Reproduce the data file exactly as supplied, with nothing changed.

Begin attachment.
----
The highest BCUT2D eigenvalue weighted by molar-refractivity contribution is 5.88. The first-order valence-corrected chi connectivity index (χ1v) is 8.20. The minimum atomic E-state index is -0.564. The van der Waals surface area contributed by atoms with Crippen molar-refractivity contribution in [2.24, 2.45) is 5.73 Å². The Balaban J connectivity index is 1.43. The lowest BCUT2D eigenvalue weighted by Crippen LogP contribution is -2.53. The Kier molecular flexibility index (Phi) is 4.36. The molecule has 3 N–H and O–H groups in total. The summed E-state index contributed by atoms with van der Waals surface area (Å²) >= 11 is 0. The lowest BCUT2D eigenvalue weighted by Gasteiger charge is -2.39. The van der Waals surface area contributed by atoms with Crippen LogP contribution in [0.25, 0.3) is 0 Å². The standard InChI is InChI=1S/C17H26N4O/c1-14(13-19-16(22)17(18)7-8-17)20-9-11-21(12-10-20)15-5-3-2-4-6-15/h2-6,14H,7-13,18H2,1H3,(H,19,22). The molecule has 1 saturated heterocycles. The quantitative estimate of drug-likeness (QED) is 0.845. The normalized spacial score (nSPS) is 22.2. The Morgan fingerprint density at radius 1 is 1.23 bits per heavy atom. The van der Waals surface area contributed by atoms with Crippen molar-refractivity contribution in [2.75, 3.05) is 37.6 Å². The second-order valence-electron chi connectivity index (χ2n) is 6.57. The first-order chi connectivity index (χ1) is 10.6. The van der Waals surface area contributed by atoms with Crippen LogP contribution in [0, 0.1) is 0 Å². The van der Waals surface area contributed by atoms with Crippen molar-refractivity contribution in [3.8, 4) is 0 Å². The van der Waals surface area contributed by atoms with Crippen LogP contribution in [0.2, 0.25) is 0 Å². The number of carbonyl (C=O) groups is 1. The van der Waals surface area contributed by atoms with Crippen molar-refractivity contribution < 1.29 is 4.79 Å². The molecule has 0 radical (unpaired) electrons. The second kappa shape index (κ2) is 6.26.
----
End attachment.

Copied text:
The highest BCUT2D eigenvalue weighted by molar-refractivity contribution is 5.88. The first-order valence-corrected chi connectivity index (χ1v) is 8.20. The minimum atomic E-state index is -0.564. The van der Waals surface area contributed by atoms with Crippen molar-refractivity contribution in [2.24, 2.45) is 5.73 Å². The Balaban J connectivity index is 1.43. The lowest BCUT2D eigenvalue weighted by Crippen LogP contribution is -2.53. The Kier molecular flexibility index (Phi) is 4.36. The molecule has 3 N–H and O–H groups in total. The summed E-state index contributed by atoms with van der Waals surface area (Å²) >= 11 is 0. The lowest BCUT2D eigenvalue weighted by Gasteiger charge is -2.39. The van der Waals surface area contributed by atoms with Crippen LogP contribution in [0.25, 0.3) is 0 Å². The standard InChI is InChI=1S/C17H26N4O/c1-14(13-19-16(22)17(18)7-8-17)20-9-11-21(12-10-20)15-5-3-2-4-6-15/h2-6,14H,7-13,18H2,1H3,(H,19,22). The molecule has 1 saturated heterocycles. The quantitative estimate of drug-likeness (QED) is 0.845. The normalized spacial score (nSPS) is 22.2. The Morgan fingerprint density at radius 1 is 1.23 bits per heavy atom. The van der Waals surface area contributed by atoms with Crippen molar-refractivity contribution in [2.75, 3.05) is 37.6 Å². The second-order valence-electron chi connectivity index (χ2n) is 6.57. The first-order chi connectivity index (χ1) is 10.6. The van der Waals surface area contributed by atoms with Crippen LogP contribution in [0, 0.1) is 0 Å². The van der Waals surface area contributed by atoms with Crippen molar-refractivity contribution in [3.8, 4) is 0 Å². The van der Waals surface area contributed by atoms with Crippen LogP contribution in [0.2, 0.25) is 0 Å². The number of carbonyl (C=O) groups is 1. The van der Waals surface area contributed by atoms with Crippen molar-refractivity contribution < 1.29 is 4.79 Å². The molecule has 0 radical (unpaired) electrons. The second kappa shape index (κ2) is 6.26.